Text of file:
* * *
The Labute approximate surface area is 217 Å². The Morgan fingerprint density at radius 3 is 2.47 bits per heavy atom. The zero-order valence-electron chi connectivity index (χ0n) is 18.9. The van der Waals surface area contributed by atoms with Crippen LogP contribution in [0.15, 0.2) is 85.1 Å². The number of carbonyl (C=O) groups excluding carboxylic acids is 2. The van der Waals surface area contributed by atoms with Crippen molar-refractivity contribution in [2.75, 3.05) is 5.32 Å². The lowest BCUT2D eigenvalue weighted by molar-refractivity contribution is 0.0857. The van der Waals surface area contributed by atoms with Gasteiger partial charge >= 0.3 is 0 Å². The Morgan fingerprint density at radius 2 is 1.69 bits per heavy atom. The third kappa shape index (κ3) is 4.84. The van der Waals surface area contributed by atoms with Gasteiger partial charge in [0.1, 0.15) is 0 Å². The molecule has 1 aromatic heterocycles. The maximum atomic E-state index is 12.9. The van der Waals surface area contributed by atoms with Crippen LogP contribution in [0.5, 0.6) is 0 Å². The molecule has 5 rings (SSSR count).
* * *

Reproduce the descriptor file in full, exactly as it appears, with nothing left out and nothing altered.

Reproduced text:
The Labute approximate surface area is 217 Å². The Morgan fingerprint density at radius 3 is 2.47 bits per heavy atom. The zero-order valence-electron chi connectivity index (χ0n) is 18.9. The van der Waals surface area contributed by atoms with Crippen LogP contribution in [0.15, 0.2) is 85.1 Å². The number of carbonyl (C=O) groups excluding carboxylic acids is 2. The van der Waals surface area contributed by atoms with Crippen molar-refractivity contribution in [2.75, 3.05) is 5.32 Å². The lowest BCUT2D eigenvalue weighted by molar-refractivity contribution is 0.0857. The van der Waals surface area contributed by atoms with Gasteiger partial charge >= 0.3 is 0 Å². The Morgan fingerprint density at radius 2 is 1.69 bits per heavy atom. The third kappa shape index (κ3) is 4.84. The van der Waals surface area contributed by atoms with Gasteiger partial charge in [0.1, 0.15) is 0 Å². The molecule has 1 aromatic heterocycles. The maximum atomic E-state index is 12.9. The van der Waals surface area contributed by atoms with Crippen LogP contribution in [0.5, 0.6) is 0 Å². The molecule has 5 rings (SSSR count).